There's also the haziness of the species notion that set the young Charles Darwin pondering evolution.

And in the world of genetics, Francis Crick observed that if he and James Watson had worried about how to define the gene in the 1950s, progress in molecular biology would have stalled. “In research the front line is almost always in a fog,” Crick wrote in his autobiography. Even today there is no consensus definition of the gene.

Natural languages — as opposed to the formal languages that are used in logic and computing — are full of imprecision and ambiguity. In English, the adjective 'large' is equally applicable to a spider, an elephant or a planet. Speakers infer the meaning of the word from the context of its usage. Thus 'large' is a vague concept because it allows borderline cases. Although the term 'obese' would seem to be better defined, it is also vague: the borderlines between underweight, healthy weight, overweight and obese are, to a large extent, arbitrarily drawn.

Borderlines are essential for precision but their definition can defy reason. Much of the book explores the ramifications of the sorites paradox, an ancient Greek conundrum about the size of a heap (soros in Greek). Adding one grain of sand to another clearly does not make it a heap. But if you follow the reasoning of Aristotelian logic and Boolean algebra, which allows a statement to be either true or false, no matter how many grains you add, at no point does it become a heap. The threshold cannot be defined through classical logic.

Edward T. Babinski said...

Similarly, an object can retain its identity even though it has undergone many changes. In a 1990 London high court case, a seller of a vintage racing car sued a buyer who had withdrawn from the deal after claiming the car was not authentic because of the successive replacement of its parts. The judge ruled in favour of the seller: “Any new parts were assimilated into the whole at such a rate and over such a period of time that they never caused the car to lose its identity.”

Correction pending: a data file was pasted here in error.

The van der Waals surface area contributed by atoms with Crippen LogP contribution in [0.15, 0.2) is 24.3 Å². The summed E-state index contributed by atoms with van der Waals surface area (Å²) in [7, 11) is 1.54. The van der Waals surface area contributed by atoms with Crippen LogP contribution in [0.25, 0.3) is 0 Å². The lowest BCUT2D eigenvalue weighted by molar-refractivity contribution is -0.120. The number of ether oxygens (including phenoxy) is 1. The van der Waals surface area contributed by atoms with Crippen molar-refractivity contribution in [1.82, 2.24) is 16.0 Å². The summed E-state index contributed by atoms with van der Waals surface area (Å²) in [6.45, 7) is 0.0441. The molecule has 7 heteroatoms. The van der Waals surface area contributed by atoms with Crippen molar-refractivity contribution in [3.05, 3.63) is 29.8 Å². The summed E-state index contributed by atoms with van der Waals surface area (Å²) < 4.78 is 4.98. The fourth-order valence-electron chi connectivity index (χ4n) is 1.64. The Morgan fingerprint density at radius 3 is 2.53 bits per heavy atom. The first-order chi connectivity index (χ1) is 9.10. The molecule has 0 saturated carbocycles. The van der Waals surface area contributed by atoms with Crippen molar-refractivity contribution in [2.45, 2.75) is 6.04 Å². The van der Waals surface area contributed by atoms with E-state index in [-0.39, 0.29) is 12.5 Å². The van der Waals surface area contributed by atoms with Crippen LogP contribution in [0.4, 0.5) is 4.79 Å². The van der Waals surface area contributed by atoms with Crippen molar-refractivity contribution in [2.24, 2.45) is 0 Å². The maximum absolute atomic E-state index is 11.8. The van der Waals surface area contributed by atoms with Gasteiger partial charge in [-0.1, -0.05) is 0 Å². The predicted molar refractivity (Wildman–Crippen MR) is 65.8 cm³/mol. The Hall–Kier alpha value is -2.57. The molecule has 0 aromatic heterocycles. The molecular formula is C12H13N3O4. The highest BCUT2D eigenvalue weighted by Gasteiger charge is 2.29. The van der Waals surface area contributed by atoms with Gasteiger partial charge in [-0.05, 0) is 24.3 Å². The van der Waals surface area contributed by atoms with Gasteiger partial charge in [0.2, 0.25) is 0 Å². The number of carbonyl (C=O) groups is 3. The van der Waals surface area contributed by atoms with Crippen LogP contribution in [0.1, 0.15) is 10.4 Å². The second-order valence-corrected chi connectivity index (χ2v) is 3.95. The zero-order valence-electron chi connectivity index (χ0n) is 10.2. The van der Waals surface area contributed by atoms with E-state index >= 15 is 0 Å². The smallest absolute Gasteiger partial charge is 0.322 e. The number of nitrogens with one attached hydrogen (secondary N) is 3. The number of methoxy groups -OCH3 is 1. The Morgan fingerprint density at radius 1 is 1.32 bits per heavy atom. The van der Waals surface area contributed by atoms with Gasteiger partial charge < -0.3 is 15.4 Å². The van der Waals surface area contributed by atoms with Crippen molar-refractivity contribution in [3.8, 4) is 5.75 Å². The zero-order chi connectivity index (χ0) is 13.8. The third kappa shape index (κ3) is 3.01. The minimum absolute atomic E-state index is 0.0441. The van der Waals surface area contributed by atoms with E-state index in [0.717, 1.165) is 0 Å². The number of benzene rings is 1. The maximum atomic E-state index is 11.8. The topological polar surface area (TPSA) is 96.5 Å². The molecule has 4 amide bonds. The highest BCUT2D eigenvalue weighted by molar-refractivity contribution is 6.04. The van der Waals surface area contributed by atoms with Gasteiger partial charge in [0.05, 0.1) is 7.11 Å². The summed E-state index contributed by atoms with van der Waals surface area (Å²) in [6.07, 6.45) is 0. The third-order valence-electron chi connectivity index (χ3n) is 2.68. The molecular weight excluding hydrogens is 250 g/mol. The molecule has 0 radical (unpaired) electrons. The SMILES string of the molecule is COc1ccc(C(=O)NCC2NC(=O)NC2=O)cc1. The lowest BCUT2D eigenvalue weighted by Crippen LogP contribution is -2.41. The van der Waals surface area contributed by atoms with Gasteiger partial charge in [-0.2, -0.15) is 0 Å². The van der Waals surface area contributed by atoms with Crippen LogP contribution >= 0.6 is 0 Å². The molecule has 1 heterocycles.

There is no satisfactory resolution of the sorites paradox by modifying classical logic, van Deemter argues. Rather than statements being either true or false, what is needed is a logic based on degrees of truth, ranging from zero to 100% certainty (100% certainty includes things like self-referential definitions such as 2 + 2 = 4).

Allowing for such gradations in boundary definitions can help in decision-making. The author tells the story of the stealing of a diamond from the emperor of China by one of a thousand eunuchs. The single witness exclaims on his death bed only that “The thief is tall.” How is the emperor to catch him? A classical logician — who might categorize suspects as either tall or not tall — would define an average height and advise searching everyone who is taller than the average. A logician who allows for degrees of truth might find the culprit more quickly: the taller the thief is, the more likely the witness is to have described him as tall. Therefore, the search should begin with the tallest.

For multiple constraints, the degrees of truth are combined using further logical operations. Such 'fuzzy logic' systems are widely used in computing, for example in providing automated decision-support systems for physicians. But, van Deemter maintains, because these combinations still rely on assumptions of truth or falsity, fuzzy logic cannot address all the ambiguities of natural language, including the sorites paradox.

[much of the last few paragraphs was derived from reviews of a new book, Not Exactly: In Praise of Vagueness]